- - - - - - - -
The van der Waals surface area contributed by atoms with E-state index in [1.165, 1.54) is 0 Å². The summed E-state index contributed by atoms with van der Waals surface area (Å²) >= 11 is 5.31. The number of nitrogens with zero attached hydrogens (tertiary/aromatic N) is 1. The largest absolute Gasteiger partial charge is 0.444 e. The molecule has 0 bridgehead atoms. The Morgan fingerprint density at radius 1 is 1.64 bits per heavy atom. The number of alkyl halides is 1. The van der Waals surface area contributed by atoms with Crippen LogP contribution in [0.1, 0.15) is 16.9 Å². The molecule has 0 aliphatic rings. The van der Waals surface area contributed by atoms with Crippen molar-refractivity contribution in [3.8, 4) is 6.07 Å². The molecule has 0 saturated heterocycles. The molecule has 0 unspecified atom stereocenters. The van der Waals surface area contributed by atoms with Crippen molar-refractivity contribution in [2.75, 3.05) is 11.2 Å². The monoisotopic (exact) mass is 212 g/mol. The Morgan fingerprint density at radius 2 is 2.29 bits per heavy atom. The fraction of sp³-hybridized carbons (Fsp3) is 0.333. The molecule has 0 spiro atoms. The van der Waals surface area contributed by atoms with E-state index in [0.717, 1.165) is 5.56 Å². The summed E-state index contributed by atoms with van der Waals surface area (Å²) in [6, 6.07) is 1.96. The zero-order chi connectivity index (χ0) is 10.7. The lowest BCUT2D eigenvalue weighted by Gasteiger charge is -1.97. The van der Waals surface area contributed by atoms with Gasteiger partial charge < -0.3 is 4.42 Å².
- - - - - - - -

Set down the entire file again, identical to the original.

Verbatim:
The van der Waals surface area contributed by atoms with E-state index in [1.165, 1.54) is 0 Å². The summed E-state index contributed by atoms with van der Waals surface area (Å²) >= 11 is 5.31. The number of nitrogens with zero attached hydrogens (tertiary/aromatic N) is 1. The largest absolute Gasteiger partial charge is 0.444 e. The molecule has 0 bridgehead atoms. The Morgan fingerprint density at radius 1 is 1.64 bits per heavy atom. The number of alkyl halides is 1. The van der Waals surface area contributed by atoms with Crippen LogP contribution in [0.1, 0.15) is 16.9 Å². The molecule has 0 aliphatic rings. The van der Waals surface area contributed by atoms with Crippen molar-refractivity contribution in [3.8, 4) is 6.07 Å². The molecule has 0 saturated heterocycles. The molecule has 0 unspecified atom stereocenters. The van der Waals surface area contributed by atoms with Crippen molar-refractivity contribution in [2.75, 3.05) is 11.2 Å². The monoisotopic (exact) mass is 212 g/mol. The Morgan fingerprint density at radius 2 is 2.29 bits per heavy atom. The fraction of sp³-hybridized carbons (Fsp3) is 0.333. The molecule has 0 spiro atoms. The van der Waals surface area contributed by atoms with E-state index in [0.717, 1.165) is 5.56 Å². The summed E-state index contributed by atoms with van der Waals surface area (Å²) in [6, 6.07) is 1.96. The zero-order chi connectivity index (χ0) is 10.7. The lowest BCUT2D eigenvalue weighted by Gasteiger charge is -1.97. The van der Waals surface area contributed by atoms with Gasteiger partial charge < -0.3 is 4.42 Å².